Today, we're going to try something a little different. We're going to take a look at a few celebrities, and how they've engaged with the digital world around them.
I'm going somewhere with this, trust me.
See, here's the thing about superstars. They didn't get to where they are solely by accident. On some level, they understand how to market themselves - they know how to get people talking about them. As such, I'd say looking at some of the world's more popular (and controversial) personalities could give us a nice spot of insight into proper reputation management, no?
Right, let's get started.
Hiring The Wrong Person To Manage Your Brand Can Be Disastrous
Let me be clear - Lady Gaga is a talented artist, with a unique, bizarre sense of style that makes her one of the most eye-catching people in her field. Not only that, she's deep understanding of what's necessary for popularity on social media. All of those talents together, however, do not make her a suitable brand manager.
Polaroid discovered that the hard way, when they hired her for a creative director position in 2010. She was let go four years later, after it became clear that her odd aesthetic sense...doesn't really work that well with consumer electronics. They wanted to revitalize their brand, but what they ended up doing instead was release a line of absurd-looking, dysfunctional devices that no one in their right mind would buy.
You Need To Be Careful What You Say
Donald Trump is...well, he's seen better days. He's declared bankruptcy more times than Google's tweaked its algorithms, and has managed to make a name for himself as a brash, arrogant bully whose toupee is just a few strands away from gaining sentience. Now, recently, Trump decided that the world of business just wasn't for him anymore.
No, he was born for politics.
Since entering the presidential race, he's shot his mouth off in a racist tirade about immigration, made it clear he's dumping vast amounts of his personal fortune into campaigning, and managed to get into an argument with The Daily Show's Jon Stewart over Twitter.
You can imagine how well that went for him - you can view the conversation here.
Trump is a walking case study in what happens when you don't know how to think your words through before speaking. Sure, he's enjoying a momentary surge as the GOP candidate, but it's probably only a matter of time before he says something to alienate them, as well.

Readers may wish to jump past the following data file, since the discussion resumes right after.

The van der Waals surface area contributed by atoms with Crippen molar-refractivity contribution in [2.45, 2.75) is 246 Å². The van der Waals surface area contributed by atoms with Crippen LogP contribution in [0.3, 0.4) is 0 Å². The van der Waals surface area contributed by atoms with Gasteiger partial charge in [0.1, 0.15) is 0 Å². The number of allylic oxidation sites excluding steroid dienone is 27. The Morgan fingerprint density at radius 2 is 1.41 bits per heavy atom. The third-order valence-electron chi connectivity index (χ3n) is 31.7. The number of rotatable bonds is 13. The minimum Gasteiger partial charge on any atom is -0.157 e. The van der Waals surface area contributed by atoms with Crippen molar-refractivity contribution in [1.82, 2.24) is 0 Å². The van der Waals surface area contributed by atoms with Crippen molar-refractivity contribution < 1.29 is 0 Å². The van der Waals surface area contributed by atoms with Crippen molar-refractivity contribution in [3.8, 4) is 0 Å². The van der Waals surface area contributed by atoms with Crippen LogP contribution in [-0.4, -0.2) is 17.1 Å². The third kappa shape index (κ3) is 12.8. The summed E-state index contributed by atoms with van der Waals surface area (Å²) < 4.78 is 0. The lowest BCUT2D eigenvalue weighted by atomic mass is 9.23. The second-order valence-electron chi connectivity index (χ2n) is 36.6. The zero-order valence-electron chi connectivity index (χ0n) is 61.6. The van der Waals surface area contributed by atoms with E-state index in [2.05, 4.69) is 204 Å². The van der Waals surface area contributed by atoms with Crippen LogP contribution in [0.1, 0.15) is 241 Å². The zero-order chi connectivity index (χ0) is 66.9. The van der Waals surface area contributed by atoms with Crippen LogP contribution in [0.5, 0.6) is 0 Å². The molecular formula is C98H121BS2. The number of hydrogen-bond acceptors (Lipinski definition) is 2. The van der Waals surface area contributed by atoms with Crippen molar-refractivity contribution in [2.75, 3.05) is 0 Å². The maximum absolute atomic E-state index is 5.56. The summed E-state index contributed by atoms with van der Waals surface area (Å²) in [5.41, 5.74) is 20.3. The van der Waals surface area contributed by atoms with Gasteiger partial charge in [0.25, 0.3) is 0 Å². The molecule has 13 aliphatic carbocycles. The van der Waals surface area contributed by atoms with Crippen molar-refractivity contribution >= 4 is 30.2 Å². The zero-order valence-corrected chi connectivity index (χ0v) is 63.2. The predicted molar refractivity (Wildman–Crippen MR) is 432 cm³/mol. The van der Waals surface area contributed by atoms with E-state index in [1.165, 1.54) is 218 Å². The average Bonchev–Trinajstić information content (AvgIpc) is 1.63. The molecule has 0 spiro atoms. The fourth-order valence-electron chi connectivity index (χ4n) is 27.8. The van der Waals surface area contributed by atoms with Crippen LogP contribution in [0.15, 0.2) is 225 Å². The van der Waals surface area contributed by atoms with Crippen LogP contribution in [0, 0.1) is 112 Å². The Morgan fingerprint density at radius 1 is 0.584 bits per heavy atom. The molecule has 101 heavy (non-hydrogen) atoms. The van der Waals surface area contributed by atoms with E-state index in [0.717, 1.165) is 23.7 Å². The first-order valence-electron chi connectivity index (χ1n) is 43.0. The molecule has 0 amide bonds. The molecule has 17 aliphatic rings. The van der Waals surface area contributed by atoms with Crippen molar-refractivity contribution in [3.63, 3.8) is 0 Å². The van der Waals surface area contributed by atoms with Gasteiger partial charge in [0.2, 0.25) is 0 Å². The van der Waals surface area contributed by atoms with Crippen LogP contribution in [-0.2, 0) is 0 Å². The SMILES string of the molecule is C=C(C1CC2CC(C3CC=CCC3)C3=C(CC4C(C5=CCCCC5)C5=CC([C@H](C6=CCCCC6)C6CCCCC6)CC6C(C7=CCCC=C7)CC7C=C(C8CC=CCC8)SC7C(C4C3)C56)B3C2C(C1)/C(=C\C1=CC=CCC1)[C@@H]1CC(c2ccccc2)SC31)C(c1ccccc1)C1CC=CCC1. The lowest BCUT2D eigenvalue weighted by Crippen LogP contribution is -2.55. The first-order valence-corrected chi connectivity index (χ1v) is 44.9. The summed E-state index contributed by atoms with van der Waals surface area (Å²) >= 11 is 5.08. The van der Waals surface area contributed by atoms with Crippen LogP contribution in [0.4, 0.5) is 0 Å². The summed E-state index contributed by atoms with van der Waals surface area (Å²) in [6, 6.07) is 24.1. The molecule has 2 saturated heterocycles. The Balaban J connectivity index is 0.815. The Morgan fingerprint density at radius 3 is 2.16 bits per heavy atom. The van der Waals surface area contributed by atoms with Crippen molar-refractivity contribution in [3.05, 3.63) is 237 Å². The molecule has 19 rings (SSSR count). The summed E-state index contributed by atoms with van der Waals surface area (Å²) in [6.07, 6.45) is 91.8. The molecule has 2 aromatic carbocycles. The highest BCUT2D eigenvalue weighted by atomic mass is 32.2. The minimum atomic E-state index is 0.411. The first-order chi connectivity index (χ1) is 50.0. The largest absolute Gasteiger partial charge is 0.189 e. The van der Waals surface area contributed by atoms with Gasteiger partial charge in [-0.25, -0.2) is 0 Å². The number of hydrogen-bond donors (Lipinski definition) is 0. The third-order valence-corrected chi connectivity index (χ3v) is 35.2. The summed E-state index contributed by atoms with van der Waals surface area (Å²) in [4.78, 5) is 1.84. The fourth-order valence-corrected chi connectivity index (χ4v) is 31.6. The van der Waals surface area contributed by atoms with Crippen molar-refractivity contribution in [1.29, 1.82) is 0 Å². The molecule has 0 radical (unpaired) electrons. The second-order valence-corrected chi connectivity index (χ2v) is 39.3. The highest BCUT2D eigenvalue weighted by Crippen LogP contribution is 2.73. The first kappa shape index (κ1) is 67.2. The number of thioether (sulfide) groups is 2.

It's Important To Understand Your Chosen Platform
Say what you will about Kendall Jenner, Kim Kardashian West's sister - she knows social media. More specifically, she knows Instagram. Though her celebrity status certainly has a bit to do with it, she's one currently one of the top accounts on the site; the most-followed user with some of the most popular photos. It's because she has an innate understanding of what makes for a great Instagram photo.
The sort of understanding you want where post creation's concerned.
Make Things Personal
The days of the faceless corporation - a business that communicated with its audience solely through impersonal, non-interactive ads - is far behind us. Today's business leaders need to be social savvy, and they need to be willing to show a weak, vulnerable, 'human' side to their customers. People need to know that there's a real human being on the other side of the corporate barricade, not a soulless robot.
This is something most celebrities understand very, very well.
"They may inhabit a different universe from the rest of us, but celebrities are real people, too. Many use their social networks to show what they're like off camera," reads a Mav Social blog post. "Authenticity counts for a lot. Movie Star Vin Diesel, famous for The Fast and Furious blockbuster franchise has also developed a huge fanbase on Facebook.
"He writes extensively about his life, family and other celebrities and posts lots of behind the scenes pictures and videos," the post continues. "The Hollywood favourite will occasionally engage with fans by asking them questions and responding to comments."
A Bad Reputation Doesn't Need To Be The End
Anyone who watched Star Trek: The Next Generation remembers Wesley Crusher. An irritating, arrogant boy genius, Crusher adds absolutely nothing to the plot of the series, and instead serves only to aggravate everyone - actors, characters, and audience included - whenever he's onscreen. The kid who played him, Wil Wheaton, could very well have ended up a pariah for the rest of his life.
After all, he was the boy who ruined Star Trek.
Then a curious thing happened. Instead of trying to flee from the negativity, Wheaton embraced it. He became a recurring villain on the hit comedy The Big Bang Series, eventually using the recognition he gained from that to make himself one of the biggest names in tabletop gaming.
Far from being remembered as the irritating little scumbag, Wheaton is known more for his web series, and the parent company Geek & Sundry. For those of you who aren't really sure what I'm on about, let me explain: having a game you've made featured on Tabletop is the industry equivalent of having a page on your site personally endorsed by Matt Cutts of Google.
It's kind of a big deal.
Celebrities spend the majority of their time in the limelight - so it sort of stands to reason that they'd know a little about how to handle themselves, and how to manage what people see of them. Well, in most cases, anyway.
Some are less shining examples and more cautionary tales.